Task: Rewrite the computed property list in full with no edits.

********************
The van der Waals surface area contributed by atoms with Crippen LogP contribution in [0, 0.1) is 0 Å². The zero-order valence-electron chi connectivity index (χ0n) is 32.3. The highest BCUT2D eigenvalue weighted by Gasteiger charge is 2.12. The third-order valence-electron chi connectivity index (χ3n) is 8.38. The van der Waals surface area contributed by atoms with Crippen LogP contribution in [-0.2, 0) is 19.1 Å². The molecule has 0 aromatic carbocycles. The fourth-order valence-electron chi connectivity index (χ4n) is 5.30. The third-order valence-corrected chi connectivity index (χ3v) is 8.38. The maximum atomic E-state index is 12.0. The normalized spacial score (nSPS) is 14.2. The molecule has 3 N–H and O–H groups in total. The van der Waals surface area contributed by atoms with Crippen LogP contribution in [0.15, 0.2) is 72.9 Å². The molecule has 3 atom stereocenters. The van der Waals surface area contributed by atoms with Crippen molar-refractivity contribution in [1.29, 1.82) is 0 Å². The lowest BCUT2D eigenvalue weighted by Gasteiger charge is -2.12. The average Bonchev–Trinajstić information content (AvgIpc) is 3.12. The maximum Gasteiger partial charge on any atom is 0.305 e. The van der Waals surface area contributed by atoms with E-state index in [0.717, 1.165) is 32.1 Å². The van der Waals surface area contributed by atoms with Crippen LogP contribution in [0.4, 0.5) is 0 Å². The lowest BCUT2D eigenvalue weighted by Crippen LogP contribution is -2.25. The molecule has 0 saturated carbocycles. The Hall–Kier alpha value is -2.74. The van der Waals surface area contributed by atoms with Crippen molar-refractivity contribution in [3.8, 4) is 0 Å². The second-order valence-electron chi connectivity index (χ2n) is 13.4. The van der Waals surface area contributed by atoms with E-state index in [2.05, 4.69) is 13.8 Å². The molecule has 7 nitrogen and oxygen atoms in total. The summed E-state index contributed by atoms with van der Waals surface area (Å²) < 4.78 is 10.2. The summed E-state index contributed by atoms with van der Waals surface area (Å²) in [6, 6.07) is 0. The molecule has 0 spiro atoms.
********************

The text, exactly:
The van der Waals surface area contributed by atoms with Crippen LogP contribution in [0, 0.1) is 0 Å². The zero-order valence-electron chi connectivity index (χ0n) is 32.3. The highest BCUT2D eigenvalue weighted by Gasteiger charge is 2.12. The third-order valence-electron chi connectivity index (χ3n) is 8.38. The van der Waals surface area contributed by atoms with Crippen LogP contribution in [-0.2, 0) is 19.1 Å². The molecule has 0 aromatic carbocycles. The fourth-order valence-electron chi connectivity index (χ4n) is 5.30. The third-order valence-corrected chi connectivity index (χ3v) is 8.38. The maximum atomic E-state index is 12.0. The normalized spacial score (nSPS) is 14.2. The molecule has 3 N–H and O–H groups in total. The van der Waals surface area contributed by atoms with Crippen LogP contribution in [0.15, 0.2) is 72.9 Å². The molecule has 3 atom stereocenters. The van der Waals surface area contributed by atoms with Crippen molar-refractivity contribution in [1.29, 1.82) is 0 Å². The lowest BCUT2D eigenvalue weighted by Gasteiger charge is -2.12. The average Bonchev–Trinajstić information content (AvgIpc) is 3.12. The maximum Gasteiger partial charge on any atom is 0.305 e. The van der Waals surface area contributed by atoms with E-state index in [0.717, 1.165) is 32.1 Å². The van der Waals surface area contributed by atoms with Crippen LogP contribution in [0.4, 0.5) is 0 Å². The lowest BCUT2D eigenvalue weighted by Crippen LogP contribution is -2.25. The molecule has 0 saturated carbocycles. The Hall–Kier alpha value is -2.74. The van der Waals surface area contributed by atoms with Crippen molar-refractivity contribution in [3.8, 4) is 0 Å². The second-order valence-electron chi connectivity index (χ2n) is 13.4. The van der Waals surface area contributed by atoms with E-state index in [2.05, 4.69) is 13.8 Å². The molecule has 7 nitrogen and oxygen atoms in total. The summed E-state index contributed by atoms with van der Waals surface area (Å²) < 4.78 is 10.2. The summed E-state index contributed by atoms with van der Waals surface area (Å²) in [6, 6.07) is 0. The molecule has 0 spiro atoms.